1. a portfolio that you have created with the child
2. plans you have implemented with the child, including a self assessment, and
3. a final reflection on your learnings from the fieldwork.
A checklist will be given to you to guide you for this project.
For this child, you may choose any child between 3 and 5 years old. This may be a child at your practicum site, your own child, or a friend’s child. (permission required)
Is physically healthy, well nourished, rested
Manages personal needs (clothing, toileting, eating, and obtaining and using learning materials)
Speaks in complete sentences (in first language)
Is curious and enjoys new experiences
Enjoys pretend play
Follows directions and conforms to rules
Sits still and pays attention
Takes turns and shares
Shows a caring attitude toward classmates
Manages crayons, paints, pencil/paper
Knows letters of the alphabet
Phonetically sounds out some words or letters
Knows full name, address and phone
Counts to 20
When this assignment is complete, you are to bring it to class. At that time, the results will be shared and compiled on a master grid (one for parents and one for teachers) to determine a total class survey. Results will be discussed and each class member will write a short reflection of these results in class.
MoSTEP quality indicator 1.2.8 and performance indicators 188.8.131.52 and 184.108.40.206 OR NAEYC Portfolio Standard 3 including 3a, 3b, 3c, and 3d. You will be given a copy of each of these portfolio rubrics and we will discuss possible contents in class before you begin writing.
GRADING PLAN: The course requirements are all assigned point values. You will earn grades on the basis of total point earned in the course. All assignments must be turned in on time. Late assignments will not be given full credit. EACH ASSIGNMENT MUST BE ACCOMPANIED BY A SELF-EVALUATION USING THE APPROPRIATE RUBRIC. ASSIGNMENTS WILL NOT BE ACCEPTED WITHOUT A COMPLETED RUBRIC. (You will receive the appropriate rubrics in class for each assignment)
Late Submission of Course Materials: Assignments must be submitted on time to receive full credit. Computers make writing and revising much easier and more productive however technology can also cause problems. Printers run out of ink and hard drives crash. You are responsible for planning ahead and meeting deadlines in spite of technology. Be sure to save copies of your work to disk and print out paper copies for backup purposes. When turning in an assignment, you should submit your assignment through the drop box in you e-companion OR you may provide the instructor with a paper copy.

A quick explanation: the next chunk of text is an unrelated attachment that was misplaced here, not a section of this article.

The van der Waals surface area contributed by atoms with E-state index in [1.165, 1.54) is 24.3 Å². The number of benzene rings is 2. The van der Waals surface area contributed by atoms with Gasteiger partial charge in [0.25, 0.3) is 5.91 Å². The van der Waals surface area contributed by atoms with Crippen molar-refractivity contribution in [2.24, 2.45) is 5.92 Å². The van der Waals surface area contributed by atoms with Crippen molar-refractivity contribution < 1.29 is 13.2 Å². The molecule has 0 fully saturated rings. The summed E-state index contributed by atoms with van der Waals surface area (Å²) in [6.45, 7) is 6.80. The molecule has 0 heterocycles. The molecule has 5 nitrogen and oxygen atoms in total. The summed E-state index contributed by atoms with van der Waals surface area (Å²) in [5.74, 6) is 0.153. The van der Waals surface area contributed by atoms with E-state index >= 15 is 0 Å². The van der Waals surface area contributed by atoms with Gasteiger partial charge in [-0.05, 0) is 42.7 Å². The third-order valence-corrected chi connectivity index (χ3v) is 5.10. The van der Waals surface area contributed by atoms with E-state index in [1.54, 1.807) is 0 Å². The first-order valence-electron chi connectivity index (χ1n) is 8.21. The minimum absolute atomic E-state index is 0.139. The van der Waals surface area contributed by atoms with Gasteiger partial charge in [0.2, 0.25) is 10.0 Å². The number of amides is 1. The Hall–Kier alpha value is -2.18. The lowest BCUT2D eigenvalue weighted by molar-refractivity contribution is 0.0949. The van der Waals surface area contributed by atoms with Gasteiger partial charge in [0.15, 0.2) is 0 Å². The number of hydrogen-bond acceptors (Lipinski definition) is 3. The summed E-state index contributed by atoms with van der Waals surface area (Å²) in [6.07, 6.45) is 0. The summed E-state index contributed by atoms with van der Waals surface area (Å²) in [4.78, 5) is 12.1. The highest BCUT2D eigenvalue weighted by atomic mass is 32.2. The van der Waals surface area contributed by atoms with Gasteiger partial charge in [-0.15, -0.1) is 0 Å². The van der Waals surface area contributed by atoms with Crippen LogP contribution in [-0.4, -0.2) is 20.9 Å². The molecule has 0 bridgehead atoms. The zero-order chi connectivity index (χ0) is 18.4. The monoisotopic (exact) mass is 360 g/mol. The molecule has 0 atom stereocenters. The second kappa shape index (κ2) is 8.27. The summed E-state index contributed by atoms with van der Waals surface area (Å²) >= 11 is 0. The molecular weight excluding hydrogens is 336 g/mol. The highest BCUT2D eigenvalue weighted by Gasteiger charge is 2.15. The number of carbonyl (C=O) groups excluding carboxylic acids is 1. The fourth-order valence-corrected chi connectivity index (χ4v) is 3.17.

Classroom Rules of Conduct:
· Arrive promptly for class.
· Attend all class meetings (excused absences for emergencies only).
· Actively participate in class learning experiences.
· Complete all reading assignments before the class for which they are assigned.
· Complete all assignments on the date indicated in the syllabus.
Each student will be an important part of the community of learners. Class participation and weekly questions constitute a major portion of the course. More importantly, the learnings created through discussion and group work will be essential to developing understandings of the course content. If you should have an emergency and are unable to attend, please be sure to call the instructor before the class meeting. Attendance will be considered in determining the final course grade.If you have more than five absences for the semester, your final evaluation will be lowered by one grade, for example, a “B” will become a “C.” Three late arrivals or early departures = one missed class.
Cell Phones: The use of cell phones has become increasingly disruptive. Please make sure family and friends understand that you are in class and they are not to call on your cell phones unless it is an emergency. Please place cell phone on a silent ring and leave the classroom if you must use your phone